On the basis of length, transmission lines are often classified into three groups.
|Short transmission line||Up to 80 km (Up to 50 miles)|
|Medium transmission line||80 – 240 km (50 – 150 mile)|
|Long transmission line||Above 240 km (> 150 miles)|
The classification of lines into different groups simplifies the process of modeling. Each group of lines is modeled based on the different parameters. The entire process is made simple by considering a distributed circuit.
A distributed constant circuit has a uniform distribution of resistance, capacitance, inductance, and leakage conductance along its length. The figure below illustrates this:
R = Resistance
XL = Inductive reactance of conductor (ohms)
C = Capacitance from line conductor to neutral
G = Leakage conductance per unit length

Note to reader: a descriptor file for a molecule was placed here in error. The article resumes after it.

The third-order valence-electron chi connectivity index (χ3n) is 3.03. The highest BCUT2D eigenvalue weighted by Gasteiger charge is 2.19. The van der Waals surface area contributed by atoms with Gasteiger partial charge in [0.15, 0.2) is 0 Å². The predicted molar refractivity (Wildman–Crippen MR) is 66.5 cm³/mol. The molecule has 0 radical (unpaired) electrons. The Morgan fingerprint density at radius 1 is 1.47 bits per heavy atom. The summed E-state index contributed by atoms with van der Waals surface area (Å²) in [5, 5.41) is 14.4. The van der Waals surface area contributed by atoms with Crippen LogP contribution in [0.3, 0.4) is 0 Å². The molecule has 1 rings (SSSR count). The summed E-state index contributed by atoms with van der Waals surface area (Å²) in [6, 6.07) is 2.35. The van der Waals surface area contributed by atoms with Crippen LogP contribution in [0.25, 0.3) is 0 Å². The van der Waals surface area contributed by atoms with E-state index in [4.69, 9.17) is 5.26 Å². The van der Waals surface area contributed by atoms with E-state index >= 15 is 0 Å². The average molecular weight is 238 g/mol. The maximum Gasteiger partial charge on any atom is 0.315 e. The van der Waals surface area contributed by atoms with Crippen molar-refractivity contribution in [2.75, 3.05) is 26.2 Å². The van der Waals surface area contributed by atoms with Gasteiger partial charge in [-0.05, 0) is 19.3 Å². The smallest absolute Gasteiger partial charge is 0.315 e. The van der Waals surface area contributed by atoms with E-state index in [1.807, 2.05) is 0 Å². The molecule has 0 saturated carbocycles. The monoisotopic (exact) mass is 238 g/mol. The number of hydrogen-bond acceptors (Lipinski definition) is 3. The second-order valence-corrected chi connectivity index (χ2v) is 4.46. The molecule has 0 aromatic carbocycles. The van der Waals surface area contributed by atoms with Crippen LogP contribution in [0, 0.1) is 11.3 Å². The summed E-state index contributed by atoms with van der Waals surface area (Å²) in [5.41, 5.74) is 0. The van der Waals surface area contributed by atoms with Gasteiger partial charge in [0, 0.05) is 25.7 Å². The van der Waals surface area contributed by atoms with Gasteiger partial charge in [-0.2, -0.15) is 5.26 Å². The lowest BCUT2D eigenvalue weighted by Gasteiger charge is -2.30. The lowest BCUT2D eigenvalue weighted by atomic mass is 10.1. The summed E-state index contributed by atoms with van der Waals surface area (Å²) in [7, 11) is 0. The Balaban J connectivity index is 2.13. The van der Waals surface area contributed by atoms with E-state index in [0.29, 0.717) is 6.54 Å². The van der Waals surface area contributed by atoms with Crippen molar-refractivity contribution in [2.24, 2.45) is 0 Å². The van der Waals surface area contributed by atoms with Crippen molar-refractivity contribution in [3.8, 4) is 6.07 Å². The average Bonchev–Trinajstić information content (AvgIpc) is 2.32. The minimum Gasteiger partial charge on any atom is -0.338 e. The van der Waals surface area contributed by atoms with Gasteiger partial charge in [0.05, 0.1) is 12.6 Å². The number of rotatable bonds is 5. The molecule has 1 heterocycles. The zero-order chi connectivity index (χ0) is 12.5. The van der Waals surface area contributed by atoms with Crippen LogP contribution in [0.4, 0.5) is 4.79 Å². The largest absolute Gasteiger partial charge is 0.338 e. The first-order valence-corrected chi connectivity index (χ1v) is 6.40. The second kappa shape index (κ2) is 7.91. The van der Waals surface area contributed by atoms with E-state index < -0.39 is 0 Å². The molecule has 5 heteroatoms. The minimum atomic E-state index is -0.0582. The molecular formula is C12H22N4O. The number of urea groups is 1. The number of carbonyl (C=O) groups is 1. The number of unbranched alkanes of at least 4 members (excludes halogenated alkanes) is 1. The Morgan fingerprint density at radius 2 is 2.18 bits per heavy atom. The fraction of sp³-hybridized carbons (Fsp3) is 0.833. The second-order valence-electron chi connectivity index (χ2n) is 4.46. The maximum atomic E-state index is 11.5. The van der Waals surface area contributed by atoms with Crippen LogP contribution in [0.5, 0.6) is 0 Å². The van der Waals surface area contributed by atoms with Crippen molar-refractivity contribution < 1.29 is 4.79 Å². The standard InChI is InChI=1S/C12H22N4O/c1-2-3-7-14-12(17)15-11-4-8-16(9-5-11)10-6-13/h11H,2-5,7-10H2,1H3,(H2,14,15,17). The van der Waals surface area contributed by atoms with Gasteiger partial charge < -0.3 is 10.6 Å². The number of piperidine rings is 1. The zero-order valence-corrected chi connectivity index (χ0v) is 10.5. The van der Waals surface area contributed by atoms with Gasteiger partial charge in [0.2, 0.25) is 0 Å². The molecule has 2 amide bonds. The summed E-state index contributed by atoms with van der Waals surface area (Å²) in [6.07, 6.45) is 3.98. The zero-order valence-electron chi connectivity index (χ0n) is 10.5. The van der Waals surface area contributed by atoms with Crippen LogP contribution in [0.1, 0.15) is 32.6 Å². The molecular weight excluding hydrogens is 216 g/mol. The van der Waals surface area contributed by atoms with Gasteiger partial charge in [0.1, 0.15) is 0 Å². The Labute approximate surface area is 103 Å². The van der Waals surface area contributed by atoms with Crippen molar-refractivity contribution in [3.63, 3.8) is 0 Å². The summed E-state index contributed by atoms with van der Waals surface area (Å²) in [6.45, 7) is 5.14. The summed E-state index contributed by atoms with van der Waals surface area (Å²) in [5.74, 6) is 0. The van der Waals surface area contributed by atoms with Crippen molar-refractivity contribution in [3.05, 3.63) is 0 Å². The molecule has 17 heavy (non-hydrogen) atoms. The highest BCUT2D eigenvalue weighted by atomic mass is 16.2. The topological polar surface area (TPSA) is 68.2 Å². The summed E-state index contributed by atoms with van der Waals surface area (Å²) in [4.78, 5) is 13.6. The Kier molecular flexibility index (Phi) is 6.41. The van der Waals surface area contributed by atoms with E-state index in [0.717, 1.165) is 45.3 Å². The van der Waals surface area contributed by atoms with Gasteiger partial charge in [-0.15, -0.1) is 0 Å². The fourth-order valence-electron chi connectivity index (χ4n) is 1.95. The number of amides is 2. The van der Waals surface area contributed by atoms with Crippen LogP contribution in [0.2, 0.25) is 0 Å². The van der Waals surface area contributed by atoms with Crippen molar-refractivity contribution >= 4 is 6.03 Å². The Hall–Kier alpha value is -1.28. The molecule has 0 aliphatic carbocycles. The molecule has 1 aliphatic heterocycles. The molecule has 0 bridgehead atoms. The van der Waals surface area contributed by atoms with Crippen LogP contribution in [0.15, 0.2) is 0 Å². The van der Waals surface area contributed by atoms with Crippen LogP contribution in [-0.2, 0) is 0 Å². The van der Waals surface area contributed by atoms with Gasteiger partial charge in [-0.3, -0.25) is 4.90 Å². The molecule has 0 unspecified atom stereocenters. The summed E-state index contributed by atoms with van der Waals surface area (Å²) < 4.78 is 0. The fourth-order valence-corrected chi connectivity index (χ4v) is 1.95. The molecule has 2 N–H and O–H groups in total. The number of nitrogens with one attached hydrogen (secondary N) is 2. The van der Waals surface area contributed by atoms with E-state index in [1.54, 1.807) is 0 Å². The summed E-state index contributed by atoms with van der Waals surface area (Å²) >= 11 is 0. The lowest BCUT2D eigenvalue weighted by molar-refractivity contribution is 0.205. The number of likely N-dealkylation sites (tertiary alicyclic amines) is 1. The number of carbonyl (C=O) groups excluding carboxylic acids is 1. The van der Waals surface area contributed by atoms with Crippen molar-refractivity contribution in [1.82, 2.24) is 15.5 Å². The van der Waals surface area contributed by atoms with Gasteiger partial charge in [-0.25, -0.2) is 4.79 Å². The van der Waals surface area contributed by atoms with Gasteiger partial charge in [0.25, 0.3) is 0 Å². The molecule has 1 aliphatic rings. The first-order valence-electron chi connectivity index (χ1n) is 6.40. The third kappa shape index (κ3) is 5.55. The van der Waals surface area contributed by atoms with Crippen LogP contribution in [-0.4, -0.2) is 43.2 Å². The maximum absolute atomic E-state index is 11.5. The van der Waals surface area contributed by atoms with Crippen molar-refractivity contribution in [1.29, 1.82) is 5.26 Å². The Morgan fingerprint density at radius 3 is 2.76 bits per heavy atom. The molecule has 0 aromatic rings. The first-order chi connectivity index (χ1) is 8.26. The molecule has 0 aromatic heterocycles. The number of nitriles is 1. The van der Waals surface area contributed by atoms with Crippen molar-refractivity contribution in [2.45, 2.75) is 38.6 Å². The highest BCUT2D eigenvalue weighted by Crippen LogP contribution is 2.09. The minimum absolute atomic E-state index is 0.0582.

Short transmission lines
The mathematical modeling of short transmission lines is simplest. The capacitance is too small to prevail and it is simply ignored. Shunt admittance is also ignored due to the same current flowing through the line.
The line can be through as simple lumped having impedance Z that can be mathematically expressed by:
Z = R + j XL
If Vs and VR are sending and receiving end voltage, the circuit diagram for short lines is:
As the length increases above 80 km, the capacitive effects become quite significant. At this point ignoring capacitance and admittance introduces large errors ultimately leading to incorrect approximations. The shunt admittance and capacitance are now lumped and are modeled using Nominal T or Nominal Pi Methods.
Nominal T circuit:
Nominal Pi Circuit:
Long Transmission lines
The lumped analysis of line yields useful results for lines up to 240 km. However, the results are not veracious for longer spans. For modeling longer spans, the parameters are considered to be uniformly distributed across the line.
The Rigorous methods is used for solving longer spans.